After the cliff: Q&A on estate and gift taxes

Since the fiscal cliff was averted, there has been widespread confusion about the effect on estate planning under the tax law passed by Congress. In short, Congress made permanent the system that has been in effect for the past two years.

That was an important achievement: Without any action on their part, the tax-free amount would have automatically reverted to $1 million per person, and the rate for most estates would have gone up to 55%. But at the end of the day, the only thing lawmakers actually changed was the gift and estate tax rate, which has gone up to a top rate of 40% (it was 35% before 2013).

Here are six frequently asked questions about the federal estate tax in the wake of the fiscal cliff deal.

1. Who has to pay federal estate tax? Once you’re worth more than a certain amount, taxes shrink your estate. Under current tax law, for 2012 we can each transfer up to $5.12 million tax-free during life or at death. That figure is called the basic exclusion amount, and it is adjusted for inflation. More good news for Wisconsin residents – there continues to be NO Wisconsin estate tax!

2. Do spouses have to pay the tax when they inherit from each other? The new law doesn’t change this either. There is an UNLIMITED deduction (aka “the marital deduction”) from estate and gift taxes that postpones the tax on assets inherited from a spouse until the second spouse dies.

3. How much can the second spouse pass tax-free? Here’s where things get a bit complicated – but in a good way. The 2010 tax law gave married couples a wonderful tax break, which the new law has made permanent. Widows and widowers can add any unused exclusion of the spouse who died most recently to their own. This “portability” feature under the estate rules enables a couple to transfer up to $10.24 million tax-free. Still, portability is not automatic. Even if no estate tax is due, an estate return must still be filed to elect to claim the unused exclusion to be transferred to the surviving spouse.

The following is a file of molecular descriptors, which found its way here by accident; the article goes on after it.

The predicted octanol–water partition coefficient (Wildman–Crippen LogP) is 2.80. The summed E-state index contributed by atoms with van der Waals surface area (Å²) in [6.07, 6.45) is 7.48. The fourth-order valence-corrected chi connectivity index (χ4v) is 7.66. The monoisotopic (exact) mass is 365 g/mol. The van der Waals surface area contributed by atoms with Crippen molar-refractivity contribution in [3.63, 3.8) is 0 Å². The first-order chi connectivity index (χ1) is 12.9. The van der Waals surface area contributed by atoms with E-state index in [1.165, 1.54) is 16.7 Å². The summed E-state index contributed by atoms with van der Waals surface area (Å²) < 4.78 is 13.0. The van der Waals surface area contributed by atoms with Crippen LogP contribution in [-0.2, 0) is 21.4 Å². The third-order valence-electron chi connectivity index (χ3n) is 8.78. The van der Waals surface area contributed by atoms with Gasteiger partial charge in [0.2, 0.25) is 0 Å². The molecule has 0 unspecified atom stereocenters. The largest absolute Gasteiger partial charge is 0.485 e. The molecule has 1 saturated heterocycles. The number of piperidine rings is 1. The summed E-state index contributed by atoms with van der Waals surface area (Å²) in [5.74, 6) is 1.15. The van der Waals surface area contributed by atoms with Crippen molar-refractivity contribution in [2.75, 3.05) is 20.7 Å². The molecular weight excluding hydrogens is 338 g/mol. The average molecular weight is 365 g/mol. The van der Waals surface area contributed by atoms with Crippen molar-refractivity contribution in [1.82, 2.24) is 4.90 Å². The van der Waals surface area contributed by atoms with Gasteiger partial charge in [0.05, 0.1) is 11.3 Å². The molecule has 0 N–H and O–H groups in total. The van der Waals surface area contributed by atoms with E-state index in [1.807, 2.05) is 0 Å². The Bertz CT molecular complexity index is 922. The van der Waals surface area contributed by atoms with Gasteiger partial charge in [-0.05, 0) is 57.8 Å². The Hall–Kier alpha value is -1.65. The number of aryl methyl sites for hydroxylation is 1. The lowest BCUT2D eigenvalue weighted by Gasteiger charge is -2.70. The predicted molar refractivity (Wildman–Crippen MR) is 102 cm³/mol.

4. How does this relate to lifetime gifts? The lifetime gift tax exclusion and the estate tax exclusion are expressed as a total amount – currently $5.12 million per person – and it is possible to use this exclusion (sometimes called the “unified credit”) to transfer assets during life, after death, or a combination of the two. If you exceed the limit, you (or your heirs) will owe tax of up to 40%.

5. How do lifetime reportable gifts interact with the estate tax? The IRS expects taxpayers to keep a running tally and report taxable gifts so it will know how much has already been used up when individuals die. For example, if you have used $1 million of the exclusion to make taxable lifetime gifts, the unused exclusion when you die will be $4.12 million rather than $5.12 million.

6. Are there lifetime gifts that don’t count? Absolutely, and this is a common source of confusion. Beginning in 2013, individuals can each give another person (related persons or unrelated persons) $14,000 per year without it counting against the lifetime exemption. For example, this year, relying on the annual exclusion, a married couple with a child who is married and has two children could make a joint cash gift of $28,000 to the adult child, the child’s spouse, and each grandchild – four people – providing the family with $112,000 a year. Only gifts that exceed the limit count against the lifetime exclusion.

Make sure your current will and estate plan conform to the new “permanent” estate and gift tax rules.

Mike Scholz is a partner at Wegner CPAs.